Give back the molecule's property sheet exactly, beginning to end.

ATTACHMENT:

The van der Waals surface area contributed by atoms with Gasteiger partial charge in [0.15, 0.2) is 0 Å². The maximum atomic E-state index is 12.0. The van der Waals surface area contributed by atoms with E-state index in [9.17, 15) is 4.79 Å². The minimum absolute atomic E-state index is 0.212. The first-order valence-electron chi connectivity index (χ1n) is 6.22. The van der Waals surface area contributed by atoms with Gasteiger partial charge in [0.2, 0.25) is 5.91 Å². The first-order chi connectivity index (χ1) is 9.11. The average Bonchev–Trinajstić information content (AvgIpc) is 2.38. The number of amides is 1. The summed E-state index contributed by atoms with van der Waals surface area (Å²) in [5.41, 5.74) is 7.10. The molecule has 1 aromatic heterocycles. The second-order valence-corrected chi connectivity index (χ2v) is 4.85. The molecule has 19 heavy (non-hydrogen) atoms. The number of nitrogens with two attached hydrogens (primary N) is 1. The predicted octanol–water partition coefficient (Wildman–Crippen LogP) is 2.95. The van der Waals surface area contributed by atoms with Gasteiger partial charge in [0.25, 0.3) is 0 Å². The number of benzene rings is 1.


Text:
The van der Waals surface area contributed by atoms with Gasteiger partial charge in [0.15, 0.2) is 0 Å². The maximum atomic E-state index is 12.0. The van der Waals surface area contributed by atoms with E-state index in [9.17, 15) is 4.79 Å². The minimum absolute atomic E-state index is 0.212. The first-order valence-electron chi connectivity index (χ1n) is 6.22. The van der Waals surface area contributed by atoms with Gasteiger partial charge in [0.2, 0.25) is 5.91 Å². The first-order chi connectivity index (χ1) is 9.11. The average Bonchev–Trinajstić information content (AvgIpc) is 2.38. The number of amides is 1. The summed E-state index contributed by atoms with van der Waals surface area (Å²) in [5.41, 5.74) is 7.10. The molecule has 1 aromatic heterocycles. The second-order valence-corrected chi connectivity index (χ2v) is 4.85. The molecule has 19 heavy (non-hydrogen) atoms. The number of nitrogens with two attached hydrogens (primary N) is 1. The predicted octanol–water partition coefficient (Wildman–Crippen LogP) is 2.95. The van der Waals surface area contributed by atoms with Gasteiger partial charge in [0.25, 0.3) is 0 Å². The number of benzene rings is 1.